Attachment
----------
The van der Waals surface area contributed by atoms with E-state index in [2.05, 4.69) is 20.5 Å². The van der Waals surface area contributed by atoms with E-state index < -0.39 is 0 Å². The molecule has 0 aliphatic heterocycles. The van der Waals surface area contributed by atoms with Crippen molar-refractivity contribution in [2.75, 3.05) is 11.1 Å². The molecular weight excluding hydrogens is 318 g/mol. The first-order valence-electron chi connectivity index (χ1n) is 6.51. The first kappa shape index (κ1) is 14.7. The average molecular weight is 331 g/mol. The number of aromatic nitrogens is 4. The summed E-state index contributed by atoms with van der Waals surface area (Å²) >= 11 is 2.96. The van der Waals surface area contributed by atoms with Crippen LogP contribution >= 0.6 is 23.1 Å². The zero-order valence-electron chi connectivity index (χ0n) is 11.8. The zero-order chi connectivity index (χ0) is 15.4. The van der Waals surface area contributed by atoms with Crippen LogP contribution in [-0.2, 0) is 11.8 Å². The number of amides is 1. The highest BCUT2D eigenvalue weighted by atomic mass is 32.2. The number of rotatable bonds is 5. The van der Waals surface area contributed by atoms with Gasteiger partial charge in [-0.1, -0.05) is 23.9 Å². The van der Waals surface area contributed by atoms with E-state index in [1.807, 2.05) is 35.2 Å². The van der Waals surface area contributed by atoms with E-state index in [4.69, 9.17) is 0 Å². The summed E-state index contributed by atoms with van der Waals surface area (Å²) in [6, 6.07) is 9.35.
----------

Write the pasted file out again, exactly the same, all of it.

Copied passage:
The van der Waals surface area contributed by atoms with E-state index in [2.05, 4.69) is 20.5 Å². The van der Waals surface area contributed by atoms with E-state index < -0.39 is 0 Å². The molecule has 0 aliphatic heterocycles. The van der Waals surface area contributed by atoms with Crippen molar-refractivity contribution in [2.75, 3.05) is 11.1 Å². The molecular weight excluding hydrogens is 318 g/mol. The first-order valence-electron chi connectivity index (χ1n) is 6.51. The first kappa shape index (κ1) is 14.7. The average molecular weight is 331 g/mol. The number of aromatic nitrogens is 4. The summed E-state index contributed by atoms with van der Waals surface area (Å²) >= 11 is 2.96. The van der Waals surface area contributed by atoms with Crippen LogP contribution >= 0.6 is 23.1 Å². The zero-order valence-electron chi connectivity index (χ0n) is 11.8. The zero-order chi connectivity index (χ0) is 15.4. The van der Waals surface area contributed by atoms with Crippen LogP contribution in [-0.2, 0) is 11.8 Å². The number of amides is 1. The highest BCUT2D eigenvalue weighted by atomic mass is 32.2. The number of rotatable bonds is 5. The van der Waals surface area contributed by atoms with Gasteiger partial charge in [-0.1, -0.05) is 23.9 Å². The van der Waals surface area contributed by atoms with E-state index in [1.807, 2.05) is 35.2 Å². The van der Waals surface area contributed by atoms with E-state index in [4.69, 9.17) is 0 Å². The summed E-state index contributed by atoms with van der Waals surface area (Å²) in [6, 6.07) is 9.35.